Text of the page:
Ó By Anita Garner

Fine Day For Ducks

Near my house there’s a footbridge over Corte Madera Creek, where I say hello to the duck families.  The ducks appear whenever they feel like it at different levels on the water, depending on the rain. Some move right along without stopping.  Some swim in slow circles under the bridge, obviously accustomed to passersby,  and some glide to a strand of rocks that’s exposed in the creek, where they waddle around for a while.  Some days the ducks aren’t there at all and I wait in vain, wondering why they’re not anywhere near as interested in us as we are in them.

The bridge curves up slightly in the middle, like the ones in storybook illustrations.  I stop at the very center, in the best duck-watching spot.  Coming toward me on the path is a young boy with a white-haired lady close behind.  He’s small, with a mop of dark hair and a handsome face highlighted by Harry Potter glasses in a bright color, with a professorial band around the back to hold them in place.

He speaks up like a person very much at home in the world.  He says hello and takes a spot next to me at the railing.  I move over a bit so he can have the center.  I mention I haven’t seen any ducks today.  

He says, “My name is Oscar. The ducks were here earlier.”  He adds, in a wistful voice, “Maybe they’ll come back later.” He brightens and announces,  “We’re having burritos for lunch.”

The woman with the pretty white hair approaches and the three of us watch the water.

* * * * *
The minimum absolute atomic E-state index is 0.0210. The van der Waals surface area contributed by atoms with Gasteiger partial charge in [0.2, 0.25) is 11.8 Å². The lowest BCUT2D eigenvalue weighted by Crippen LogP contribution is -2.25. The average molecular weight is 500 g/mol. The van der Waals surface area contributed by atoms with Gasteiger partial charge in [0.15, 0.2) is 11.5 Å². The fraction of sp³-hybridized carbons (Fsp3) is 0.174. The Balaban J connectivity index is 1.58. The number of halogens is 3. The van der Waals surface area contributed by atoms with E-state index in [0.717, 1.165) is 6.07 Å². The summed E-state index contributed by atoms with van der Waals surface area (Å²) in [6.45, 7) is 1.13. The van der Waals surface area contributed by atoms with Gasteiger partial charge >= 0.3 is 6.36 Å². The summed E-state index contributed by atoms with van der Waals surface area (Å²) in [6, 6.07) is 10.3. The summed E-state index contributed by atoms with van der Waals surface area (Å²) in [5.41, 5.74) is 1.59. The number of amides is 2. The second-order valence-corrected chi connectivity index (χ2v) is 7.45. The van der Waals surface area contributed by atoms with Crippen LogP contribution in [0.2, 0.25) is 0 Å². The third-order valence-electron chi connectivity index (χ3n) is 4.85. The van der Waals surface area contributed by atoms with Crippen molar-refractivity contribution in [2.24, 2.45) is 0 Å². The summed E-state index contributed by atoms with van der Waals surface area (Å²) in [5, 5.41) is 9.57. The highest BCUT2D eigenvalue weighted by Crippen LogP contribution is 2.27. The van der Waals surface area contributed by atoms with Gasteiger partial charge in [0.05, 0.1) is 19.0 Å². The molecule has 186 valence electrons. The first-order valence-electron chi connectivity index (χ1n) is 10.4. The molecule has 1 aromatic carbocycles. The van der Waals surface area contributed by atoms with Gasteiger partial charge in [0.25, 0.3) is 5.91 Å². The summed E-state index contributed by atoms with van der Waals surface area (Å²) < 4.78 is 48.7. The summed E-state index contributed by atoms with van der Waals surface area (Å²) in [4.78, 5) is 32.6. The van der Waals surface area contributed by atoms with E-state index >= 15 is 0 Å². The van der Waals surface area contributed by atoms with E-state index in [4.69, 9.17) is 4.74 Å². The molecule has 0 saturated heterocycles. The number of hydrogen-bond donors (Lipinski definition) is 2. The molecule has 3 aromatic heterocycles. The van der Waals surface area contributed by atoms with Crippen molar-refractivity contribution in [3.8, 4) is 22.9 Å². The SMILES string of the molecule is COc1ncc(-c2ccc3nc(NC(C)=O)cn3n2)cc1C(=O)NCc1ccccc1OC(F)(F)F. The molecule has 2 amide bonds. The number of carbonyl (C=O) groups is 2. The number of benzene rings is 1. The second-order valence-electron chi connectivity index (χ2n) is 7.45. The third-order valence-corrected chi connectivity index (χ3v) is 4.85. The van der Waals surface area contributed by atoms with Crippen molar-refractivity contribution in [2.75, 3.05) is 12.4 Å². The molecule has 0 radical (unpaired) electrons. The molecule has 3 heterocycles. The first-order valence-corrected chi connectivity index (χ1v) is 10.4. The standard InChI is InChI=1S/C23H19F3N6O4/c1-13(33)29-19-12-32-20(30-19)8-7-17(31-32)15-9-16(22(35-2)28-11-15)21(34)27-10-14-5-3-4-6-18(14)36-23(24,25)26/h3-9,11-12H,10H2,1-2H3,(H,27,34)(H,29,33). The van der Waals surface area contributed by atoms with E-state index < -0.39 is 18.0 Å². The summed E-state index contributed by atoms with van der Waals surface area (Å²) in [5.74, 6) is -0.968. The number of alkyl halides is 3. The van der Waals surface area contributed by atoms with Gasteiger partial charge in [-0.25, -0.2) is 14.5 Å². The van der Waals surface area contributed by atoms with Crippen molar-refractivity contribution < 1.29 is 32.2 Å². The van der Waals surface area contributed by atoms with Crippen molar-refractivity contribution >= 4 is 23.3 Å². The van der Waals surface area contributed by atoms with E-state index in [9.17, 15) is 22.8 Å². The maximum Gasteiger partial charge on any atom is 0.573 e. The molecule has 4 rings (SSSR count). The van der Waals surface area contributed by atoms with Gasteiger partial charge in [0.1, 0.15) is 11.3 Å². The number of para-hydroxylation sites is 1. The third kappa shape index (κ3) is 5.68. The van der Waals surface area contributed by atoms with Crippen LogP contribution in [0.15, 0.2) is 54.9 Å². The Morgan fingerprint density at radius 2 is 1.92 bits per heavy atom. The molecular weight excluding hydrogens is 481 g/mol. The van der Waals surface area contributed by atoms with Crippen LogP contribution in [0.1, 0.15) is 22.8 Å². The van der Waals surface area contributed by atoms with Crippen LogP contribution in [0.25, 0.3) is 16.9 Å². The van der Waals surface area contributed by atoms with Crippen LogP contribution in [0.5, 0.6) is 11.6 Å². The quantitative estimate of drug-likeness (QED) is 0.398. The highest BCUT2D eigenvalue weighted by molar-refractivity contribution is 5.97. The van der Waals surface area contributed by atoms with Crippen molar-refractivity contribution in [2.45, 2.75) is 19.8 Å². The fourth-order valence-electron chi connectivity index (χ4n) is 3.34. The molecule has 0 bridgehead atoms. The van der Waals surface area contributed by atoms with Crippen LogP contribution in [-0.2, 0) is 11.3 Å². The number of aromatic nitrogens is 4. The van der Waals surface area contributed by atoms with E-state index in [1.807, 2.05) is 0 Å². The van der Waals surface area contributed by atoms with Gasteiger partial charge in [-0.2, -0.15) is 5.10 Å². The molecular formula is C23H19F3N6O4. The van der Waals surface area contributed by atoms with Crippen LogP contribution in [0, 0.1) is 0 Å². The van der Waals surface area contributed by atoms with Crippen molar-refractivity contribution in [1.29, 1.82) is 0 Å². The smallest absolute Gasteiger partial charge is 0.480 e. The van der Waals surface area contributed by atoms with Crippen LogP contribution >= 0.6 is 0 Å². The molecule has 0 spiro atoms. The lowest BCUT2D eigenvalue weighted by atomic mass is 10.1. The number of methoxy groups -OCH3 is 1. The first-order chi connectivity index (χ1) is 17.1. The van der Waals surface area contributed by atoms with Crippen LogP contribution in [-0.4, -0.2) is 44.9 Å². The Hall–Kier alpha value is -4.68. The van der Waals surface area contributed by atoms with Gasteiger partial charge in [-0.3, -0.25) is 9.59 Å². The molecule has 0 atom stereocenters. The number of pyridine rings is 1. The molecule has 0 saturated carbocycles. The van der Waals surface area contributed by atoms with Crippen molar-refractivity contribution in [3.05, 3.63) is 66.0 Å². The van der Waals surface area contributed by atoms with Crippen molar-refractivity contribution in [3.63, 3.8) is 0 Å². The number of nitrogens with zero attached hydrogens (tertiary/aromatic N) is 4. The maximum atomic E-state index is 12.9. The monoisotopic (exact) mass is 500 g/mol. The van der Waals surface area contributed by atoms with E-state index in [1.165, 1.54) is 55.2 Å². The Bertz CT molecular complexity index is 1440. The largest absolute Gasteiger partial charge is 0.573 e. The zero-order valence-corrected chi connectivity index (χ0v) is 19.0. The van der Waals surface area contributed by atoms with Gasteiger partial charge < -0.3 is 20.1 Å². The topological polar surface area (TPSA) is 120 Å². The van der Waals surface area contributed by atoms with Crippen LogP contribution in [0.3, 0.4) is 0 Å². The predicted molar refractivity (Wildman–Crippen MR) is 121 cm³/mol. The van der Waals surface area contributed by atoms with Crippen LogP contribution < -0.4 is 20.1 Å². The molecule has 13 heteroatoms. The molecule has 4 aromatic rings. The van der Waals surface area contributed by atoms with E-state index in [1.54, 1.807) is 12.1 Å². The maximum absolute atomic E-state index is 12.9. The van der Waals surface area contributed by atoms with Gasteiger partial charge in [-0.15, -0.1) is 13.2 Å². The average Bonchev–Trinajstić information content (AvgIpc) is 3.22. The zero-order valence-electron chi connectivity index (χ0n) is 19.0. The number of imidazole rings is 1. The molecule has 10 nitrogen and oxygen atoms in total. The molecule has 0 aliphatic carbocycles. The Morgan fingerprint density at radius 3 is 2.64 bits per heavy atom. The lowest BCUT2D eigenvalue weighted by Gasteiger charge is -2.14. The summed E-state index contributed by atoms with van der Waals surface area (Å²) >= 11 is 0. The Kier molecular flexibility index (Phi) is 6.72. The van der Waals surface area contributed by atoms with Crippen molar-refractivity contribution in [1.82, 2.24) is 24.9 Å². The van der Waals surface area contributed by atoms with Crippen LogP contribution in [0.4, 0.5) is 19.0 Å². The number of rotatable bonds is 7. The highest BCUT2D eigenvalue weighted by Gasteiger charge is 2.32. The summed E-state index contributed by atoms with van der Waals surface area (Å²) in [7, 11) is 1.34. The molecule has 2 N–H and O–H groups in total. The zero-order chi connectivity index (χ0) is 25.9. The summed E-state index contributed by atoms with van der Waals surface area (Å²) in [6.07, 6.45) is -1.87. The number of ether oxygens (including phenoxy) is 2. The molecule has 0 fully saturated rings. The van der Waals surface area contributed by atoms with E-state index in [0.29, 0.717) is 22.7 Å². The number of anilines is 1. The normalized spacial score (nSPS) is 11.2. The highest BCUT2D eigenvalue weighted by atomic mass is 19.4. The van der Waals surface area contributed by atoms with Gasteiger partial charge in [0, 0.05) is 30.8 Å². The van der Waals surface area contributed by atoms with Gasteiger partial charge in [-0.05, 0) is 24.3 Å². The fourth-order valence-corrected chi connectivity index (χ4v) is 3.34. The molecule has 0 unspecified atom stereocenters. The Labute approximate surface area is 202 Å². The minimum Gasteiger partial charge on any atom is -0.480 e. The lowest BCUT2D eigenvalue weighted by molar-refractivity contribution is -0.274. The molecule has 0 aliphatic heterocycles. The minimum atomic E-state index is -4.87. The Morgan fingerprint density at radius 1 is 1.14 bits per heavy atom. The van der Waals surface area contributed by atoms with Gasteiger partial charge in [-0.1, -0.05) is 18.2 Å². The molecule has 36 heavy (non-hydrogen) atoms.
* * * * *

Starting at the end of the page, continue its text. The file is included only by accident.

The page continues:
Oscar says,  “We’re eating at the burrito place because they’re so big.  It’s hard to walk home with them.”

The lady nods, “That’s right.”

“Grandson?” I ask.

“Yes,” she smiles and Oscar says,

“Granny, we better get going.” 

He turns back to reassure me.  “Maybe the ducks will be here when we come back.”

For a second I’m puzzled at why such a young boy with a pleasant smile is so serious today.  It occurs to me that he’s repeating answers he’s heard in response to questions he must have asked many times.  Can we go see the ducks?  Can we eat at a table outside today?  Will the ducks be there when we come back?  Can we have one of the big burritos?

My granddaughter, who’s three, has questions every time we ask her to go get her shoes.  She’s learning that the world can be complicated.  Just because you set out on a walk with your grandma to see the ducks, that doesn’t mean the ducks will always be there.  Just because you like to eat at a table outside, where the birds will pester you for part of your lunch, that doesn’t mean an outside table will always be open.  

I ask the departing Granny, “Does Oscar live close to you?” She says yes, just across the bay in Berkeley.  I tell her how lucky she is and add, in the way that all fairly new grandmas do when talking to strangers, how much I miss the little girl who lives a few hundred miles away.  She says, “Yes, I am lucky,” and she makes a circle with her arms, “Oscar is close enough to get my arms around him a couple of days a week.”

Normally this would make me sad, but not today.  Next weekend is Easter and my girl is coming to visit.  The first thing we’ll do is put on our walking shoes and go looking for ducks.

Ó By Anita Garner 2008